Westminster

Chatto & Windus

This 1895 volume offers the English historian's retrospective of Westminster.
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Additional Information

Publisher
Chatto & Windus
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Published on
Dec 31, 1895
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Pages
312
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Best For
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Language
English
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This content is DRM free.
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It was the evening of a fine September day. Through the square window, built out so as to form another room almost as large as that which had been thus enlarged, the autumn sun, now fast declining to the west, poured in warm and strong; but not too warm or too strong for the girl on whose head it fell as she sat leaning back in the low chair, her face turned towards the window. The sun of Scilly is never too fierce or too burning in summer, nor in winter does it ever lose its force; in July, when the people of the adjacent islands of Great Britain and Ireland venture not forth into the glare of the sun, here the soft sea mists and the strong sea air temper the heat; and in December the sun still shines with a lingering warmth, as if he loved the place. This girl lived in the sunshine all the year round; rowed in it; lay in it; basked in it bare-headed, summer and winter; in the winter she would sit sheltered from the wind in some warm corner of the rocks; in summer she would lie on the hillside or stand upon the high headlands and the sea-beat crags, while the breezes, which in the Land of Lyonesse do never cease, played with her long tresses and kept her soft cheek cool.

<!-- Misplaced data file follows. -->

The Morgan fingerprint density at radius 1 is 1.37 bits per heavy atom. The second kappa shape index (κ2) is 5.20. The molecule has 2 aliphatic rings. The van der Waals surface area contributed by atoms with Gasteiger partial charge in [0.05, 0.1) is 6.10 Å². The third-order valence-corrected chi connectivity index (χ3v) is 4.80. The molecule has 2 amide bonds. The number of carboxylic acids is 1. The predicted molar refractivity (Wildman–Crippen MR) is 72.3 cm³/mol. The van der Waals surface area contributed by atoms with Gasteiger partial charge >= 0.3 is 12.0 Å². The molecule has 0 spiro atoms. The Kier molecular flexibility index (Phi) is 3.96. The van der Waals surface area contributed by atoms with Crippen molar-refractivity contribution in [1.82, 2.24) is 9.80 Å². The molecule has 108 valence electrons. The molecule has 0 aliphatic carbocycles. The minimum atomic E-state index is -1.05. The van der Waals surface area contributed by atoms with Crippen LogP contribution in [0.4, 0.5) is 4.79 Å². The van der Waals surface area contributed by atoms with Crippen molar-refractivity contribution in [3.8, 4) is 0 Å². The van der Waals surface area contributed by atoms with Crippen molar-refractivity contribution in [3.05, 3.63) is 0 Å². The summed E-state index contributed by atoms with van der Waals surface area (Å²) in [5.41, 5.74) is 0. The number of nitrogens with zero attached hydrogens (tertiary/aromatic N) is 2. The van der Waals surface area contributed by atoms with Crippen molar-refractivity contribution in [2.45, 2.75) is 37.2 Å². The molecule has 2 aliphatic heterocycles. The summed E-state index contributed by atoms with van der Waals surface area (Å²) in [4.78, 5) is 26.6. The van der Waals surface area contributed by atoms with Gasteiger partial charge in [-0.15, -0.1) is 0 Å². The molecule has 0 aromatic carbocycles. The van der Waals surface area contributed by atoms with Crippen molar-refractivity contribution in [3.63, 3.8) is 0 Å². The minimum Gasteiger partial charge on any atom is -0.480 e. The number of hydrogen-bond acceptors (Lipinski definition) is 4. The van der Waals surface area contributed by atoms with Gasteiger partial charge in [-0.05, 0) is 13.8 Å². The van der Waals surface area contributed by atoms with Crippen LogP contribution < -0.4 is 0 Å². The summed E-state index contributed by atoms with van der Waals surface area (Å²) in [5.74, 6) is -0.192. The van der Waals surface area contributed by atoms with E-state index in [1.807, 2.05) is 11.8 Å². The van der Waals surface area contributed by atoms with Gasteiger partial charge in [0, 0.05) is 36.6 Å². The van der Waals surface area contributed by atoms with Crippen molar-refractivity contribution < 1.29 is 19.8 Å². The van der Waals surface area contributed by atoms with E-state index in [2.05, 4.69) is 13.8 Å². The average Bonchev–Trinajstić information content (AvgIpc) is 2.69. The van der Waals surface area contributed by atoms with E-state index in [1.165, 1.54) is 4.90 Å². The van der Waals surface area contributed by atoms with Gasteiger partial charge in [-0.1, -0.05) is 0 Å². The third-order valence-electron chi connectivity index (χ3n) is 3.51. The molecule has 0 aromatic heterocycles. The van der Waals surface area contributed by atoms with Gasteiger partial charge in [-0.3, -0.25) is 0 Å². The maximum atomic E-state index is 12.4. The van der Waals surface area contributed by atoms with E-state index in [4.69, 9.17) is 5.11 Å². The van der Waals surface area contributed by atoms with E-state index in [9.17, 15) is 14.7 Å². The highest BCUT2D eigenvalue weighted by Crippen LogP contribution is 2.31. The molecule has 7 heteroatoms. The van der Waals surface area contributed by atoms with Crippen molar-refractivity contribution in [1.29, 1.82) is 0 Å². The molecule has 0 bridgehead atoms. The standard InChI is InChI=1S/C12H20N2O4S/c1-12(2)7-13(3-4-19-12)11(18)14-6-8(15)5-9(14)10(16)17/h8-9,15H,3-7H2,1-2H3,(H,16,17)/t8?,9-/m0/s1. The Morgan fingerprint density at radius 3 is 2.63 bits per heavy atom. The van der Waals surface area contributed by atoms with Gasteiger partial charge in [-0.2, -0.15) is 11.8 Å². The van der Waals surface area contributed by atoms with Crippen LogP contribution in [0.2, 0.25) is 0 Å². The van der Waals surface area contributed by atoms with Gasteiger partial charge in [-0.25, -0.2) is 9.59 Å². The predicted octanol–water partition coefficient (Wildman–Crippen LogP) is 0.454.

The window was wide open on all three sides; the girl had been doing some kind of work, but it had dropped from her hands, and now lay unregarded on the floor; she was gazing upon the scene before her, but with the accustomed eyes which looked out upon it every day. A girl who has such a picture continually before her all day long never tires of it, though she may not be always consciously considering it and praising it. The stranger, for his part, cannot choose but cry aloud for admiration; but the native, who knows it as no stranger can, is silent. The house, half-way up the low hill, looked out upon the south—to be exact, its aspect was S. W. by S.—so that from this window the girl saw always, stretched out at her feet, the ocean, now glowing in the golden sunshine of September. Had she been tall enough, she might even have seen the coast of South America, the nearest land in the far distance. Looking S. W., that is, she would have seen the broad mouth of Oroonooque and the shores of El Dorado. This broad sea-scape was broken exactly in the middle by the Bishop's Rock and its stately lighthouse rising tall and straight out of the water; on the left hand the low hill of Annet shut out the sea; and on the right Great Minalto, rugged and black, the white foam always playing round its foot or flying over its great black northern headland, bounded and framed the picture. Almost in the middle of the water, not more than two miles distant, a sailing ship, all sails set, made swift way, bound outward one knows not whither. Lovely at all times is a ship in full sail, but doubly lovely when she is seen from afar, sailing on a smooth sea, under a cloudless sky, the sun of afternoon lighting up her white sails. No other ships were in sight; there was not even the long line of smoke which proclaims the steamer below the horizon; there was not even a Penzance fishing-boat tacking slowly homewards with brown sails and its two masts: in this direction there was no other sign of man.

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